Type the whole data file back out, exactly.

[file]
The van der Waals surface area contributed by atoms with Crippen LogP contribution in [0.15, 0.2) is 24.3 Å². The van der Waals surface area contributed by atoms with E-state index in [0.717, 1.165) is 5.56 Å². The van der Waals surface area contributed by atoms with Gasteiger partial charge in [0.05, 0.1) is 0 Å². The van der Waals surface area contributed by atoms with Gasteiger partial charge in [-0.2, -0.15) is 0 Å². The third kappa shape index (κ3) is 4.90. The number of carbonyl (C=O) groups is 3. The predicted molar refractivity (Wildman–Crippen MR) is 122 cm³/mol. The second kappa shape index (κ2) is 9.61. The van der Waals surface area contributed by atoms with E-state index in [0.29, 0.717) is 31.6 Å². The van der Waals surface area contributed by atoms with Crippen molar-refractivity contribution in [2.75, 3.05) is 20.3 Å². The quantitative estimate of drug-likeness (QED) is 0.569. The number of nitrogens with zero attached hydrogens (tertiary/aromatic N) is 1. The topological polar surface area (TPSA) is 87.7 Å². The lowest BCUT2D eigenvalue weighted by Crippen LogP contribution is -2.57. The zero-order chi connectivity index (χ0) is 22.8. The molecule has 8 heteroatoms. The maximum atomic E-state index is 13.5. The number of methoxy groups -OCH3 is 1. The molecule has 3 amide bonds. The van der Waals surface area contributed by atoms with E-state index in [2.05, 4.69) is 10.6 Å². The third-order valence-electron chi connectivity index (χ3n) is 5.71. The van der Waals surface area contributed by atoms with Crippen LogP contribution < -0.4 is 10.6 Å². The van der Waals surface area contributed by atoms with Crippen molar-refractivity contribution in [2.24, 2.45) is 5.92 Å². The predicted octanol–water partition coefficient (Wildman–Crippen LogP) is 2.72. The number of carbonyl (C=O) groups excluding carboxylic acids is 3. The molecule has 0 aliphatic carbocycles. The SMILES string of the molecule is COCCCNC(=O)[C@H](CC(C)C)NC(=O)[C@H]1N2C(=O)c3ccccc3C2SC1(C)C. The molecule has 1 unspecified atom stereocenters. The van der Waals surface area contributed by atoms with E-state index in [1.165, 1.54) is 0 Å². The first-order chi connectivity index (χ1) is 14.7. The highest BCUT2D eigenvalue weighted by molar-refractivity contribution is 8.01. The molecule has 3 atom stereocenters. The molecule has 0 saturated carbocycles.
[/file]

The van der Waals surface area contributed by atoms with Crippen LogP contribution in [0.15, 0.2) is 24.3 Å². The van der Waals surface area contributed by atoms with E-state index in [0.717, 1.165) is 5.56 Å². The van der Waals surface area contributed by atoms with Gasteiger partial charge in [0.05, 0.1) is 0 Å². The van der Waals surface area contributed by atoms with Gasteiger partial charge in [-0.2, -0.15) is 0 Å². The third kappa shape index (κ3) is 4.90. The number of carbonyl (C=O) groups is 3. The predicted molar refractivity (Wildman–Crippen MR) is 122 cm³/mol. The second kappa shape index (κ2) is 9.61. The van der Waals surface area contributed by atoms with E-state index in [0.29, 0.717) is 31.6 Å². The van der Waals surface area contributed by atoms with Crippen molar-refractivity contribution in [2.75, 3.05) is 20.3 Å². The quantitative estimate of drug-likeness (QED) is 0.569. The number of nitrogens with zero attached hydrogens (tertiary/aromatic N) is 1. The topological polar surface area (TPSA) is 87.7 Å². The lowest BCUT2D eigenvalue weighted by Crippen LogP contribution is -2.57. The zero-order chi connectivity index (χ0) is 22.8. The molecule has 8 heteroatoms. The maximum atomic E-state index is 13.5. The number of methoxy groups -OCH3 is 1. The molecule has 3 amide bonds. The van der Waals surface area contributed by atoms with E-state index in [2.05, 4.69) is 10.6 Å². The third-order valence-electron chi connectivity index (χ3n) is 5.71. The van der Waals surface area contributed by atoms with Crippen LogP contribution < -0.4 is 10.6 Å². The van der Waals surface area contributed by atoms with Crippen molar-refractivity contribution in [2.24, 2.45) is 5.92 Å². The predicted octanol–water partition coefficient (Wildman–Crippen LogP) is 2.72. The number of carbonyl (C=O) groups excluding carboxylic acids is 3. The molecule has 0 aliphatic carbocycles. The SMILES string of the molecule is COCCCNC(=O)[C@H](CC(C)C)NC(=O)[C@H]1N2C(=O)c3ccccc3C2SC1(C)C. The molecule has 1 unspecified atom stereocenters. The van der Waals surface area contributed by atoms with E-state index in [1.165, 1.54) is 0 Å². The first-order chi connectivity index (χ1) is 14.7. The highest BCUT2D eigenvalue weighted by molar-refractivity contribution is 8.01. The molecule has 3 atom stereocenters. The molecule has 0 saturated carbocycles.